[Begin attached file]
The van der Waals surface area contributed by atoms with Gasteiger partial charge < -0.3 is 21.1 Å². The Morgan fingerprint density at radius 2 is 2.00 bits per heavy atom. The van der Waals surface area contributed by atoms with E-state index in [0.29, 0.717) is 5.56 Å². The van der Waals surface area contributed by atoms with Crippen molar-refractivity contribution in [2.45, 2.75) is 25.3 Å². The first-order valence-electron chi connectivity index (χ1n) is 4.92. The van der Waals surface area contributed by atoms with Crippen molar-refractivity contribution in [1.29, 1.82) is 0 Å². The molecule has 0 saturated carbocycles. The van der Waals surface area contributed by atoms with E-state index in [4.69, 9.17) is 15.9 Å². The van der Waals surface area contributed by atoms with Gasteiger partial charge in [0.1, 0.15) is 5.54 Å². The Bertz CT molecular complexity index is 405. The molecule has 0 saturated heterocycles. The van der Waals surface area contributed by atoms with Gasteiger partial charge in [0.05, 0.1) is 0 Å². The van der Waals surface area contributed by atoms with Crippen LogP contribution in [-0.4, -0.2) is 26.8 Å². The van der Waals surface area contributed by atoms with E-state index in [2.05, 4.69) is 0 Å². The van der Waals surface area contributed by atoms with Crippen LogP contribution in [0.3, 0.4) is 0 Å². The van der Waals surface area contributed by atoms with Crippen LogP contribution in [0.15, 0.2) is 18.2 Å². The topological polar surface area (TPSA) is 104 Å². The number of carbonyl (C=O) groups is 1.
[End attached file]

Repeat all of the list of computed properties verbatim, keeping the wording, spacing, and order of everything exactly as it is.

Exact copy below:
The van der Waals surface area contributed by atoms with Gasteiger partial charge < -0.3 is 21.1 Å². The Morgan fingerprint density at radius 2 is 2.00 bits per heavy atom. The van der Waals surface area contributed by atoms with E-state index in [0.29, 0.717) is 5.56 Å². The van der Waals surface area contributed by atoms with Crippen molar-refractivity contribution in [2.45, 2.75) is 25.3 Å². The first-order valence-electron chi connectivity index (χ1n) is 4.92. The van der Waals surface area contributed by atoms with Crippen molar-refractivity contribution in [1.29, 1.82) is 0 Å². The molecule has 0 saturated carbocycles. The van der Waals surface area contributed by atoms with E-state index in [4.69, 9.17) is 15.9 Å². The van der Waals surface area contributed by atoms with Gasteiger partial charge in [0.1, 0.15) is 5.54 Å². The Bertz CT molecular complexity index is 405. The molecule has 0 saturated heterocycles. The van der Waals surface area contributed by atoms with Gasteiger partial charge in [0.05, 0.1) is 0 Å². The van der Waals surface area contributed by atoms with Crippen LogP contribution in [-0.4, -0.2) is 26.8 Å². The van der Waals surface area contributed by atoms with E-state index in [2.05, 4.69) is 0 Å². The van der Waals surface area contributed by atoms with Crippen LogP contribution in [0.3, 0.4) is 0 Å². The van der Waals surface area contributed by atoms with Crippen LogP contribution in [0.15, 0.2) is 18.2 Å². The topological polar surface area (TPSA) is 104 Å². The number of carbonyl (C=O) groups is 1.